Change the lawThe Moon Jae-in administration’s rent policy is sinking deeper into a slump. There is no solution in sight to solve the dire crisis. The government offers to increase mid-sized public rent or stake-holding ownership supplies, which is a long-term measure. It studies tax exemptions for monthly rent income. But that too cannot solve the fundamental problem. Its stalling of announcing a new measure suggests a lack of a convincing or effective solutions.
The government has brought the dilemma on itself. It should increase private rent offerings to help address the shortage. But it cannot suddenly lift loan and tax regulations to bolster supplies after removing incentives for registered rent suppliers and mandated landlords to live in their own homes. If it eases regulations on rent prices, the housing market could be heated again. Regulatory policies on real estate caused such a conundrum in the past.
While the government dilly-dallies amid a lack of solutions, the rent market slips further astray. According to KB Kookmin Bank, the nationwide rent supply-demand index has hit a 19-year high in October. Jeonse (minimum two-year lease) prices for apartments in Seoul increased by 75.17 million won ($66,352) on average over the last two years. Half of the gain was made in the recent three months after the new Tenant Act requiring an automatic two-year extension in the term and annual rent gain capped at 5 percent went into effect. Higher jeonse prices have fanned housing value and also monthly rent fees. The acts aimed at protecting tenants have ended up hardening the lives of people without their own homes.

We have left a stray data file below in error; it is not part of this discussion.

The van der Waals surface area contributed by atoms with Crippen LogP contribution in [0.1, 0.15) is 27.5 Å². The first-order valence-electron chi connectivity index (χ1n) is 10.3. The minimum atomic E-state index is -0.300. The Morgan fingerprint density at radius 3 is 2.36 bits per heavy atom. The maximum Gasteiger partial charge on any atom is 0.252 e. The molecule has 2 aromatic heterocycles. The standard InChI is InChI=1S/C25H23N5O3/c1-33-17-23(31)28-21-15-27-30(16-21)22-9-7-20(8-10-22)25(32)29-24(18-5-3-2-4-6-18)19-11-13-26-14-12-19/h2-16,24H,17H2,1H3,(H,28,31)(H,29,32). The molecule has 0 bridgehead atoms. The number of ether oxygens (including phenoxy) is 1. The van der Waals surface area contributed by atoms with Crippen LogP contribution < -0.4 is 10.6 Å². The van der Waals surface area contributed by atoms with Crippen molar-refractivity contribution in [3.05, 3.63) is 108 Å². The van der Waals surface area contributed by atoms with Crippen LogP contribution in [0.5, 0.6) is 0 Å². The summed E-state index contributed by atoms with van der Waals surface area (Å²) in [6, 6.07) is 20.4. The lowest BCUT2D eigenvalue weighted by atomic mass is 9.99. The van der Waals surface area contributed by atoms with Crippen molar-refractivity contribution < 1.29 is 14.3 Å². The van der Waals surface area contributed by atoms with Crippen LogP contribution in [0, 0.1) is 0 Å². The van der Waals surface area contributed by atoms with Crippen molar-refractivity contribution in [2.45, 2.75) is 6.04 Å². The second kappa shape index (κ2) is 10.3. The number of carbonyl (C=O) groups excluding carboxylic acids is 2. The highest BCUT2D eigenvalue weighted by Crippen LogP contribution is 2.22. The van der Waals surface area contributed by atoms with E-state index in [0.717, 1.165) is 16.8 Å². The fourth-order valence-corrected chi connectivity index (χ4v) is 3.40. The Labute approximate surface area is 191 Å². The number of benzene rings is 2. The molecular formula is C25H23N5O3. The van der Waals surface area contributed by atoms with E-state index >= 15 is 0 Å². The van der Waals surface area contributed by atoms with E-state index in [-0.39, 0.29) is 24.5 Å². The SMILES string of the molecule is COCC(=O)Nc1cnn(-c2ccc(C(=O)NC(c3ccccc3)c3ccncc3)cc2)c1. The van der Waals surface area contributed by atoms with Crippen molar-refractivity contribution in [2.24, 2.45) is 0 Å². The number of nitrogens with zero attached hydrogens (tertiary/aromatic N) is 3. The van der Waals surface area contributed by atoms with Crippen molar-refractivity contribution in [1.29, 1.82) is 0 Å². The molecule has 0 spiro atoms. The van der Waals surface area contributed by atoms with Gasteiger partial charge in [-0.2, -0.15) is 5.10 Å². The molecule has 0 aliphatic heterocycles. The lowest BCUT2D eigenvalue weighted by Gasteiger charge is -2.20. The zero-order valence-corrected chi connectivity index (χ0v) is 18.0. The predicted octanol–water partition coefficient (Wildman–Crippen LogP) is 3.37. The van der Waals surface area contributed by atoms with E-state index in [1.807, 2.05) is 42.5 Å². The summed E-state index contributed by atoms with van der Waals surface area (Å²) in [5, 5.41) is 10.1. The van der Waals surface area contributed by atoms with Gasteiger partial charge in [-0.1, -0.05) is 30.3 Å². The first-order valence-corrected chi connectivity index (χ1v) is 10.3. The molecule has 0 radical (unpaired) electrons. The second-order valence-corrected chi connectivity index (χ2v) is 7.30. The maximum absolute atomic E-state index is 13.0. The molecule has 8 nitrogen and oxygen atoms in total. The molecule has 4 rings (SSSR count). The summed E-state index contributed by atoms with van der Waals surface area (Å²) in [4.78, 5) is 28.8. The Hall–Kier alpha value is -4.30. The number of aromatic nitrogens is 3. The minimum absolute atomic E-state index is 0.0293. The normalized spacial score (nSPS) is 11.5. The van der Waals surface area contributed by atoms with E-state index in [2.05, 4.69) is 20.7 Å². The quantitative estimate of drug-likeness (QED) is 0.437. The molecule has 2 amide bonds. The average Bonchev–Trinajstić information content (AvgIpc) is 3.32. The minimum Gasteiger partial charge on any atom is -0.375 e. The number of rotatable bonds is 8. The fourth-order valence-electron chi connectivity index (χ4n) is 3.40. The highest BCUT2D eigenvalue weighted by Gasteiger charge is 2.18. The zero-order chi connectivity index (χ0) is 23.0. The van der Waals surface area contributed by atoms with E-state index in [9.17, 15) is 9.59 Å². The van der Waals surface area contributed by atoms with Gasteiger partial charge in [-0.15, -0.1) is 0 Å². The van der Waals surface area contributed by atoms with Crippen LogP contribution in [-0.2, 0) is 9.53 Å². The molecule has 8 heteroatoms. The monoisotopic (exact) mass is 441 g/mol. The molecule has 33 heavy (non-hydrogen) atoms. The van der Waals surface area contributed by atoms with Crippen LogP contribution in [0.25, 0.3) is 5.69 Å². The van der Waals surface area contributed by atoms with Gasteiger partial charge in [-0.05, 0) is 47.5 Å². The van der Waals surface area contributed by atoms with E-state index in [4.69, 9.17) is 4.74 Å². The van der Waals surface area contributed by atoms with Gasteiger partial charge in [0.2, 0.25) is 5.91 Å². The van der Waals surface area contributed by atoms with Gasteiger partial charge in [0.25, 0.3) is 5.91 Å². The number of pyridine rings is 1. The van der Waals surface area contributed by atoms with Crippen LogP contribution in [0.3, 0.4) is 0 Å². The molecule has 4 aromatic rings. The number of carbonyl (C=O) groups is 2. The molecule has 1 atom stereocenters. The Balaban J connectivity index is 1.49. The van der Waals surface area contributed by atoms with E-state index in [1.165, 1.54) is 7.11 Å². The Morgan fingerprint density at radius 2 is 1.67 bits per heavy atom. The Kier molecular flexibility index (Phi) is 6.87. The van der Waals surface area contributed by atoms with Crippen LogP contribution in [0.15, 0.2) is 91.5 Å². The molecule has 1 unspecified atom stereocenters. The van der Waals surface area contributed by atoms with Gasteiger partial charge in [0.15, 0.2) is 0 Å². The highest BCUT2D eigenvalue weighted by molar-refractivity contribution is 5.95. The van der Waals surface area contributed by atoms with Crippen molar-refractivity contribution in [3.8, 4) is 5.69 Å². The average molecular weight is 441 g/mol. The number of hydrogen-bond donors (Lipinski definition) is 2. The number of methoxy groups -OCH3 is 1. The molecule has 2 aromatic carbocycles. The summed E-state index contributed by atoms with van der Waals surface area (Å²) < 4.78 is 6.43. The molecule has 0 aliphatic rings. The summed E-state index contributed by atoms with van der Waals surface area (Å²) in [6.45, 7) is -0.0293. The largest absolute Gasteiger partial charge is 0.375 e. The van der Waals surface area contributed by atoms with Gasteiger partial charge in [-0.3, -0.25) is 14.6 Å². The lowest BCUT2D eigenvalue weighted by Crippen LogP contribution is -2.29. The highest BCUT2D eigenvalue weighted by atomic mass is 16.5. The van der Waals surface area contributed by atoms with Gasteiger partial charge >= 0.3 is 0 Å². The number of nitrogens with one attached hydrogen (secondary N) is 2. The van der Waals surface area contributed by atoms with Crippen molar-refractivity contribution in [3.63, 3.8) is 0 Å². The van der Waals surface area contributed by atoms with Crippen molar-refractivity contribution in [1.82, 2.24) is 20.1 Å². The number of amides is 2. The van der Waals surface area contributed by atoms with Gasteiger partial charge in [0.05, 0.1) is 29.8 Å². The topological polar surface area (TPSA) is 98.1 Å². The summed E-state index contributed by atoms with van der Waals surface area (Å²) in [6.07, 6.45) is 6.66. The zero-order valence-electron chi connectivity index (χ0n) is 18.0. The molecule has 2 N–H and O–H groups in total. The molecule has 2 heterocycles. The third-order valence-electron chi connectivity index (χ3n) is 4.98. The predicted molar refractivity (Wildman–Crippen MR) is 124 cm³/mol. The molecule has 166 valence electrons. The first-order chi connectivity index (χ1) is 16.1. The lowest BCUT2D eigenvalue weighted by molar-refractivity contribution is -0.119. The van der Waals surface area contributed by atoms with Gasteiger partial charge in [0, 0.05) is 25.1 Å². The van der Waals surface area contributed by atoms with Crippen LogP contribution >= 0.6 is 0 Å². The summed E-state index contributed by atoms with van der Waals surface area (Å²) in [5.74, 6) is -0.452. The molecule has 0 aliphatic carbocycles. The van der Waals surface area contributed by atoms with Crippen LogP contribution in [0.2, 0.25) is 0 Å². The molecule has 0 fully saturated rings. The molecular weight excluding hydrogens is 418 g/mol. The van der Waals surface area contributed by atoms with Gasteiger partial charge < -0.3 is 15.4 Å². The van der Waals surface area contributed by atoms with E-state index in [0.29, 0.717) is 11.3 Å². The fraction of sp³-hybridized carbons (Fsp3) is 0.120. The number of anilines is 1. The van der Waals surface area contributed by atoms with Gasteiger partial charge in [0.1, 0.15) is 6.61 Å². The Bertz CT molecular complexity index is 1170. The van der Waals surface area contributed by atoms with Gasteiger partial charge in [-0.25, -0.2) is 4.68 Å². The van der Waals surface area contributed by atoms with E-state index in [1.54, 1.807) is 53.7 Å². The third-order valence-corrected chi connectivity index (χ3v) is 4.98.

The problem should be addressed from the foundation. The president suggested fast establishment of the two tenant acts as a solution to stabilize the jeonse market. But the tenant acts have triggered the crisis. The government’s excess meddling on an affair that must be addressed within the market has brought the chaos. The ruling party’s heedlessness by taking advantage of its dominant position in the National Assembly should be blamed.
The government has so far been irresponsible by hoping that the problem will disappear. Without fixes to the measures that only dried up supplies, the crisis won’t stop. It may not be easy to admit to the past mistakes of the government but that’s the only way to pull out of this regulatory mess.
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